<p>In case of population exposure by ionizing radiation, a fast and reliable dose assessment of exposed and non-exposed individuals is crucial important. In initial triage, physicians have to take fast decisions whom to treat with adequate medical care. In addition, worries about significant exposure can be taken away from hundreds to thousands non- or low exposed individuals. Studies have shown that the γH2A.X radiation-induced foci assay is a promising test for fast triage decisions. However, in a large-scale scenario most biodosimetry laboratories will quickly reach their capacity limit. The aim of this study was to evaluate the benefit of inexperienced experimenters to speed up the foci assay and manual foci scoring. The participants of two training courses performed the radiation-induced foci assay (γH2A.X) under the guidance of experts and scored foci (γH2A.X and 53BP1) on sham-irradiated and irradiated blood samples (0.05-1.5 Gy). The outcome of laboratory experiments and manual foci scoring by 26 operators with basic experience in laboratory work was statistically analyzed in comparison to the results from experts. Inexperienced operators prepared slides with significant dose-effects (0, 0.1 and 1.0 Gy) for semi-automatic microscopic analyses. Manual foci scoring by inexperienced scorer resulted in a dose-effect curve for γH2A.X, 53BP1 and co-localized foci. In addition, inexperienced scorers were able to distinguish low irradiation doses from unirradiated cells. While 53BP1 foci scoring was in accordance to the expert counting, differences between beginners and expert increased for γH2A.X or co-localized foci. In case of a large-scale radiation event, inexperienced staff is useful to support laboratories in slide preparation for semi-automatic foci counting as well as γH2A.X and 53BP1 manual foci scoring for triage-mode biodosimetry. Slides can be clearly classified in the non-, low- or high-exposed category.</p>

Digital object identifier (DOI): 10.1080/09553002.2020.1793024

Tuberculosis (Edinburgh, Scotland), 125, 101993
September, 2020

Machine-assisted interpretation of auramine stains substantially increases through-put and sensitivity of microscopic tuberculosis diagnosis.

Horvath, L., Hänselmann, S., Mannsperger, H., Degenhardt, S., Last, K., Zimmermann, S., Burckhardt, I.

Of all bacterial infectious diseases, infection by Mycobacterium tuberculosis poses one of the highest morbidity and mortality burdens on humans throughout the world. Due to its speed and cost-efficiency, manual microscopy of auramine-stained sputum smears remains a crucial first-line detection method. However, it puts considerable workload on laboratory staff and suffers from a limited sensitivity. Here we validate a scanning and analysis system that combines fully-automated microscopy with deep-learning based image analysis. After automated scanning, the system summarizes diagnosis-relevant image information and presents it to the microbiologist in order to assist diagnosis. We tested the benefit of the automated scanning and analysis system using 531 slides from routine workflow, of which 56 were from culture positive specimen. Assistance by the scanning and analysis system allowed for a higher sensitivity (40/56 positive slides detected) than manual microscopy (34/56 positive slides detected), while greatly reducing manual slide-analysis time from a recommended 5-15 min to around 10 s per slide on average.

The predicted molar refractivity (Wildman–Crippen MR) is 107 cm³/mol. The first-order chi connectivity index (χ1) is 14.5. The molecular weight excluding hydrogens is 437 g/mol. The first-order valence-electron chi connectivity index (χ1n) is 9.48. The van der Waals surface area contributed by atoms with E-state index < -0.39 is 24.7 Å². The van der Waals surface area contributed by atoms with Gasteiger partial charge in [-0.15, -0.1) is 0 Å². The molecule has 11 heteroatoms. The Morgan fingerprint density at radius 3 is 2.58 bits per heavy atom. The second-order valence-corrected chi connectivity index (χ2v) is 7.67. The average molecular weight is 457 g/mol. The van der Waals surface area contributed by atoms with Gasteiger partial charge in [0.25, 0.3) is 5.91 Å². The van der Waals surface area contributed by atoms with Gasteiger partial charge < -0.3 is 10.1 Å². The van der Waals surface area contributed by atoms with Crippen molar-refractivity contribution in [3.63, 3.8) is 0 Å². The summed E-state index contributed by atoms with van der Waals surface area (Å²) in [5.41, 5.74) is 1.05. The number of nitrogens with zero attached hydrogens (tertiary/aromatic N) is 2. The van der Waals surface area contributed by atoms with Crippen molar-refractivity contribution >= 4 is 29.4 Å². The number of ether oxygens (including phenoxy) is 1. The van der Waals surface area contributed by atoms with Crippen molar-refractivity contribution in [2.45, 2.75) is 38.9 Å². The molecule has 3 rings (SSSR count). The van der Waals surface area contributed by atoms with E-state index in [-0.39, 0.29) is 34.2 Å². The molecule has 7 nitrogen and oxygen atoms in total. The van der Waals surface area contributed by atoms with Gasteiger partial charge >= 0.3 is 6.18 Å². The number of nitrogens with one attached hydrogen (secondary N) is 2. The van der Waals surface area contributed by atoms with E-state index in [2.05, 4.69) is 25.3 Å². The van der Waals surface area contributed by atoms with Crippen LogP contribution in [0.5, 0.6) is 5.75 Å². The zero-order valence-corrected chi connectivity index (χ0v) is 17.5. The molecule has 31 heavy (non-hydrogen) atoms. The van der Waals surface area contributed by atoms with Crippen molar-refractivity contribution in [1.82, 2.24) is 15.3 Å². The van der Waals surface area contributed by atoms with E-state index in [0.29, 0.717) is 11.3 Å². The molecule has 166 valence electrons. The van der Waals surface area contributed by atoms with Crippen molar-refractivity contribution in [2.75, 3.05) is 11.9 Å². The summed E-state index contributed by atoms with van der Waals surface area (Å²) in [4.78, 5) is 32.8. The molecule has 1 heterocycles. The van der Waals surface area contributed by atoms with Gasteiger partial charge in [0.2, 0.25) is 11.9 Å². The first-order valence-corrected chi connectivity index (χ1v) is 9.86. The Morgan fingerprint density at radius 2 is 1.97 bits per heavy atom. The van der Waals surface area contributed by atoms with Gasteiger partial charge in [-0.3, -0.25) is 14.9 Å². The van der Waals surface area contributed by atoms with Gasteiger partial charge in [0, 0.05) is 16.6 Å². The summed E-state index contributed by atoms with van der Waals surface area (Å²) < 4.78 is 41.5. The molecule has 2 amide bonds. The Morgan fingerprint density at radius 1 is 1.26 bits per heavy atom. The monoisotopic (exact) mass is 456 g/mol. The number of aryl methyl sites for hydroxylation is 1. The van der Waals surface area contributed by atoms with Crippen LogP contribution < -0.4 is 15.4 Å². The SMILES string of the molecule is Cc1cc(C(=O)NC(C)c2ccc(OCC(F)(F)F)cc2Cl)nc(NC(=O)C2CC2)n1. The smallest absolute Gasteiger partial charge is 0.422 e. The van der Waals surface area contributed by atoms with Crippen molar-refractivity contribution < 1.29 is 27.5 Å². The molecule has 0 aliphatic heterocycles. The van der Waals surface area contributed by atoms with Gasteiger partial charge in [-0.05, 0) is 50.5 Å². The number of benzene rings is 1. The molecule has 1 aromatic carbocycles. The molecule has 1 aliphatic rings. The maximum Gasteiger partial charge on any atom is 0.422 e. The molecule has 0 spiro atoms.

Digital object identifier (DOI): 10.1016/

Toxicology in vitro : an international journal published in association with BIBRA, 66, 104866
August, 2020

A comparative in vitro toxicity assessment of electronic vaping product e-liquids and aerosols with tobacco cigarette smoke.

Wieczorek, R., Phillips, G., Czekala, L., Trelles Sticken, E., O'Connell, G., Simms, L., Rudd, K., Stevenson, M., Walele, T.

The use of electronic vaping products (EVPs) continues to increase worldwide among adult smokers in parallel with accumulating information on their potential toxicity and relative safety compared to tobacco smoke. At this time, in vitro assessments of many widely available EVPs are limited. In this study, an in vitro battery of established assays was used to examine the cytotoxic (Neutral red uptake), genotoxic (In vitro micronucleus) and mutagenic (Bacterial reverse mutation) responses of two commercial EVPs (blu GO™ disposable and blu PLUS+™ rechargeable) when compared to smoke from a reference cigarette (3R4F). In total, 12 commercial products were tested as e-liquids and as aerosols. In addition, two experimental base liquids containing 1.2% and 2.4% nicotine were also assessed to determine the effect of flavour and nicotine on all three assays. In the bacterial reverse mutation (Ames) and in vitro micronucleus (IVM) assays, exposures to e-liquids and EVP aerosols, with and without nicotine and in a range of flavourings, showed no mutagenic or genotoxic effects compared to tobacco smoke. The neutral red uptake (NRU) assay showed significantly reduced cytotoxicity (P < .05) for whole undiluted EVP aerosols compared to tobacco smoke, which by contrast was markedly cytotoxic even when diluted. The reduced in vitro toxicological responses of the EVPs add to the increasing body of scientific weight-of-evidence supporting the role of high-quality EVPs as a harm reduction tool for adult smokers.

Digital object identifier (DOI): 10.1016/j.tiv.2020.104866